Text updates make waiting room experiences less excruciating
As readers of this blog know, we’ve been writing a lot on how technology and automation augment business processes and company performance overall. Today, I’ll be taking a different tack, and look at how communication technologies can improve other aspects of life. Case in point: The Montreal Children's Hospital has taken on the role of trailblazer again by launching a technology-facilitated wait time service for parents. This is the first-such service in Quebec.
The program was devised by two engineers at the McGill University Health Centre, Jean Pierre Cordeau and Jorge Pomalaza, along with Dr. Harley Eisman, Director of the Montreal Children's Hospital's Pediatric Emergency Department. The basic flow of the service is as follows. After parents and patients arrive at the hospital’s Emergency Department, the triage nurse evaluates the medical condition. If it’s a crisis, then obviously, the patient gets immediate care. If it’s not a crisis, then:
- Parents sign up via smartphone or at a kiosk just outside the ED triage area; they furnish the hospital card/Medicare card number and a cell phone number as well as indicate language preference (English or French);
- The service sends out a text message (SMS) within minutes, detailing their child’s status in the ED;
- The child’s status vis-à-vis position in the waiting room is updated every five minutes;
- When there remain five or fewer patients ahead of the child, parents are notified that their child will soon receive an evaluation – the parents can then return to the ED if they’ve gone elsewhere in the meantime. Which they probably have…
A virtual waiting room – it’s certainly better than a physical waiting room…
You see, those of us who live in Montreal know just how long emergency room wait times can get – at last check, the average waiting time is up to 21 hours. Even the best Montreal-area hospital has waits that clock in at 14 hours. With times like this, most of us who have been to ERs (myself included) have always taken the chance to go out for a walk or even a meal during the ER wait if the disease wasn’t quite debilitating.
And when I was a child, I didn’t even have that option. My parents were (and still are) blessed with near-infinite patience. They would quietly and stoically wait for our turn, hours upon hours on end. The sole breach with discipline that they permitted me was to let me constantly go up to the secretary or nurse at reception to peek at the queue of patient files that were listed ahead of my own. Thanks to the Montreal Children’s Hospital text service, a virtual waiting room is now enabled wherein the stressed-out parents can actually do something other than wait and steep in their anxiety, and the actual patients themselves can play or nap.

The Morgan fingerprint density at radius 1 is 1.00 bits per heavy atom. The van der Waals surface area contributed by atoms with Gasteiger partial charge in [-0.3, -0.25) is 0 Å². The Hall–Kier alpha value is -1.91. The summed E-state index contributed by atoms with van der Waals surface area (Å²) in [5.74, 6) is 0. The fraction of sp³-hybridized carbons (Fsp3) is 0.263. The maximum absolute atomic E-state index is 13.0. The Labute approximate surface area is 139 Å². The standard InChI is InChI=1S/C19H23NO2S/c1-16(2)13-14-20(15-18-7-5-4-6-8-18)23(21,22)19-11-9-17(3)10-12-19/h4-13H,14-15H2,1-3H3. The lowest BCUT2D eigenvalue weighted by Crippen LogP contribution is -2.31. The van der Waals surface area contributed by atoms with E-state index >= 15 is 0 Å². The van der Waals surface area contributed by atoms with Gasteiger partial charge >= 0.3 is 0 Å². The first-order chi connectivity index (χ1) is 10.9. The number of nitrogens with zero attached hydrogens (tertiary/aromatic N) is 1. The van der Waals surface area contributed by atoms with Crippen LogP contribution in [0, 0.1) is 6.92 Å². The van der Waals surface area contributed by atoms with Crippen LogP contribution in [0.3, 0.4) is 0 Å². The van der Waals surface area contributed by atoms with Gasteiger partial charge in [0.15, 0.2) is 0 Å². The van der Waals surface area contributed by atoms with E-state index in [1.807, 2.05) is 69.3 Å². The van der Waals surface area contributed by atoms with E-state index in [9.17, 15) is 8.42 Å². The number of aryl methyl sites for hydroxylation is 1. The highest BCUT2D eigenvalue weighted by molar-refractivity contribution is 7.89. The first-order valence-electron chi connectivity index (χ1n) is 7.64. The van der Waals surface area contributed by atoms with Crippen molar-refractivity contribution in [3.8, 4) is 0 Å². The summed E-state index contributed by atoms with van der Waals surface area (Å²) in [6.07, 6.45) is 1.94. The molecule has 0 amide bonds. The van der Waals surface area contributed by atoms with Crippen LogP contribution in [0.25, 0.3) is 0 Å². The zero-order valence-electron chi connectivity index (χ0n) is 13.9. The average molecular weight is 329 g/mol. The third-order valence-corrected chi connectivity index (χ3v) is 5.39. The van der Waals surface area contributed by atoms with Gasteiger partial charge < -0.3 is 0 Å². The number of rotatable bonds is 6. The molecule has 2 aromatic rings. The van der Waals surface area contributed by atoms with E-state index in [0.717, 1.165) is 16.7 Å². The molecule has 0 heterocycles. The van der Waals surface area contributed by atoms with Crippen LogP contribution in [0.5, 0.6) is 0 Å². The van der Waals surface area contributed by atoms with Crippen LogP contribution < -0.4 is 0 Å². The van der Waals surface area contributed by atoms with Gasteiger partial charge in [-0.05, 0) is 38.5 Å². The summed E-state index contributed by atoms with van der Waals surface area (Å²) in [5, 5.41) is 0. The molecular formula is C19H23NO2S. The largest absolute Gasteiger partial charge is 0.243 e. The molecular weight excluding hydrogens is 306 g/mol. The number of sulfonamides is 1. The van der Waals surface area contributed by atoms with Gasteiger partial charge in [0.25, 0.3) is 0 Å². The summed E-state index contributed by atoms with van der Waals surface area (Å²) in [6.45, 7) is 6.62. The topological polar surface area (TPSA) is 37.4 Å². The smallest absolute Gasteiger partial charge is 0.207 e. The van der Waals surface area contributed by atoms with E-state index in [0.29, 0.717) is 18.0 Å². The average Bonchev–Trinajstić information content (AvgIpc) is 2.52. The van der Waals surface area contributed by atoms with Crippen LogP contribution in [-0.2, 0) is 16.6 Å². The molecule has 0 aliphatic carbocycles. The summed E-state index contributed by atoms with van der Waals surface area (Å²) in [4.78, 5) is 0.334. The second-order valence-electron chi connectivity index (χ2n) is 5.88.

A genius idea?
The interesting thing here is that we have had the technology for ages – it’s only simple SMS, after all. And now that someone has implemented it and made it look easy, all I can do is just marvel at how no one else has already done it ages ago. This brings to mind a certain quote by Woody Guthrie:
"Any fool can make something complicated. It takes a genius to make it simple."
More and more, it’s becoming obvious to me that the technology we already have at our disposal can enrich our lives far beyond what we dreamt possible in our childhoods. All we have to do is imagine our ideal scenario, and then execute it.
And that, incidentally, is one of Cimpl’s core values: Execute! We say we’re going to do something, and then we do it. Our word is our bond! Every time. It’s how we got to the top of the Canadian market for managing technology – we know what technology is capable of doing, so we go out and we do it. We also want to share this vision of technology enhancing and improving society and the human experience, and that’s why we’ll always bring you fascinating news about the interplay between technology and life! Thanks for reading!